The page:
By Steven Krolak
(NEW ALBANY, Ind.)–Last week, the IU Southeast Library was the scene of high-stakes deliberations as the Model United Nations took on the war in Syria, the deepening stand-off over the North Korean nuclear program, the Israeli demolition of Palestinian houses in the West Bank, the crisis in Yemen, and climate change as an international security issue.
Students representing the United States, Russia, China, and 12 other countries formulated positions, launched resolutions, sought allies, voted to support or condemn, tinkered with language in search of exactitude or ambivalence, and sought to comprehend the essence of consensus that transcends national boundaries.
The three-day event brought together students from IU Southeast, University of Evansville, University of Indianapolis and the University of Louisville, who had been preparing for the event since the beginning of the fall term. At the end, awards were presented for the top four delegates in each of the two Security Councils.
Participating IU Southeast students included Ryan Houchin and Lucas McCabe (Italy), Kahtryn Faulkner and Ashley Lopez (France), Destiney Phillips and Darius Mousavi (United States), Jonathan Cropper and Elliot Bonsall (Japan), Dylan Grant and Trevor Allen (Sweden), Caleb Williams and Heath Ezell (Russia).
While the Model UN focuses on issues and policy, the value to students goes far beyond current events.
“Role playing and simulations put you directly in a situation where you are forced to make decisions, to think on your feet,” said Dr. Jyotika Saksena, associate professor of international relations at the University of Indianapolis, and a faculty adviser to that school’s Model UN team. “Many times, what you’ve prepared is useful, but not sufficient.”
For Caleb Williams, a senior political science major from IU Southeast, preparation was key. Representing Russia, he felt he needed to get inside the Russian mentality as well as the larger economic and geopolitical interests that motivate Russian policy. He researched actual Security Council proceedings to internalize the thought processes and rhetoric of the real Russian delegations, and even went so far as to email the Russian Embassy for information. (For the record: The embassy did not respond.) That preparation helped him to deal with inevitable surprises.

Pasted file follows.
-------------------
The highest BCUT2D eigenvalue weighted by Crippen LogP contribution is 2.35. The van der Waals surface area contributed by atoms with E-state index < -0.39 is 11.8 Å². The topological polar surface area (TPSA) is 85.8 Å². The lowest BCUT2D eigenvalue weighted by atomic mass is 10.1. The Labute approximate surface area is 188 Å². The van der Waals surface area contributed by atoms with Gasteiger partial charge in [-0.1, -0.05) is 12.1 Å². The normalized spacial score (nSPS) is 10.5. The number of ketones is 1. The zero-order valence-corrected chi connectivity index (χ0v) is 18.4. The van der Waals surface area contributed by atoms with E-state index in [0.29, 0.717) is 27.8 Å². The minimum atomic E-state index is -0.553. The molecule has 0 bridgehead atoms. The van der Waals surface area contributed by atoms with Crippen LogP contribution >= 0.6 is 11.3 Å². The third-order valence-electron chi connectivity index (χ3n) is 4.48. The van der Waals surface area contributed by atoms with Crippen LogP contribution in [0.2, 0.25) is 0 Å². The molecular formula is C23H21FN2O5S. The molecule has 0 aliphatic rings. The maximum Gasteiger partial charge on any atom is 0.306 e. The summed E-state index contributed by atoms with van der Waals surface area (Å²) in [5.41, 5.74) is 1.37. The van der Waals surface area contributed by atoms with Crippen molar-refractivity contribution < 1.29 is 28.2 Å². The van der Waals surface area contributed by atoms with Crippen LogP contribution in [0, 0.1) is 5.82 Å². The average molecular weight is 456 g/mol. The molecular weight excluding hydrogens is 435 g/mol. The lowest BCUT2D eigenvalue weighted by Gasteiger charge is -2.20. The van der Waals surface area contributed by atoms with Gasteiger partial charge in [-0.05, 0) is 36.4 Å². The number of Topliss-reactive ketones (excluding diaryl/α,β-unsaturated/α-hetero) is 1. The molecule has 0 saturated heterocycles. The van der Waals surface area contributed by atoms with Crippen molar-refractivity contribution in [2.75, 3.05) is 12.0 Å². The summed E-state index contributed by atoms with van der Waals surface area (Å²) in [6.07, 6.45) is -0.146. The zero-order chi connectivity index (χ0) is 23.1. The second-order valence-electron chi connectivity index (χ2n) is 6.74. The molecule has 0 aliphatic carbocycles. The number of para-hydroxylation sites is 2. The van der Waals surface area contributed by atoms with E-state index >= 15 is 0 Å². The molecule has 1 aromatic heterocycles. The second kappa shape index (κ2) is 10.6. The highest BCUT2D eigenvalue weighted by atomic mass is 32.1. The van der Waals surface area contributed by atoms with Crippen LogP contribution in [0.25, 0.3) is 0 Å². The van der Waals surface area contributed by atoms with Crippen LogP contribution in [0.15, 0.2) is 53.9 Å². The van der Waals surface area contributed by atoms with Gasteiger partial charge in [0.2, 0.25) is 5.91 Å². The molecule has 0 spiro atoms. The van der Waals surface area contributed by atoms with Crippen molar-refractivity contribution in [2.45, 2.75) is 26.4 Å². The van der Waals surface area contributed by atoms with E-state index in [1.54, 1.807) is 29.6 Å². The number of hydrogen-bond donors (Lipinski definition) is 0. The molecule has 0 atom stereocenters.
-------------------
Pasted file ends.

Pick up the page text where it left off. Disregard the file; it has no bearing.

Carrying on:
“This is a wonderful exercise to show how politics works on a stage where communication is a resource you have to maximize to get votes and get people to agree,” Williams said. “Even if you’re not aware of it, you’re learning how to do this kind of thing.”
And learning well: The Model UN rookie Williams earned first-place honors in his Security Council.
Trevor Allen, a senior political science major at IU Southeast and member of the Student Government Association, was participating in his fourth Model UN (fifth, if you count high school). He has represented a series of countries, each with a different international persona, requiring him to play different roles. As Australia, he was somewhat reserved; as France, a nuclear power with global influence, he was more central to unfolding events; as Ecuador, he embraced a more limited regional role with authority to speak on specific issues, such as the environment. This year, as Sweden, he played the role of the neutral country that enjoys international respect for its objectivity and an enviable legacy of bringing opposing parties to the negotiating table.
Over the four different appearances, he has gained a respect for the undertaking of diplomacy.
“It’s a much more complicated process than you might think, just looking in,” Allen said. “It requires a lot more coordination and communication between countries, and shows the necessity of nations to work together and negotiate, versus focusing purely on their own interests.”
Allen credits the Model UN with helping him become better able to articulate his own viewpoints, and to get things done.
“It’s helped me figure out better ways to compromise, and has taught me the art of negotiation,” Allen said.
For Saksena, the Model UN has real relevance for a generation of students born into an interconnected world, and requiring the skills to interact with other people and cultures.
“This is a good way for them to realize the importance of other countries, of their perspectives, their viewpoints, and the need to negotiate,” Saksena said.
Heath Ezell, a senior from Sellersburg majoring in political science at IU Southeast, was participating in his second Model UN, teaming up with Williams as the Russian delegation. He noted that this year’s crises seem by and large far removed from those that inflamed the event last year, held during the U.S. elections. That distance combined with his appreciation for diplomacy has given him a certain optimism about the future.
“I think the world will be okay,” Ezell said.
Homepage photo of the assembled delegates to the Model United Nations and their faculty advisers by Kenda Eley.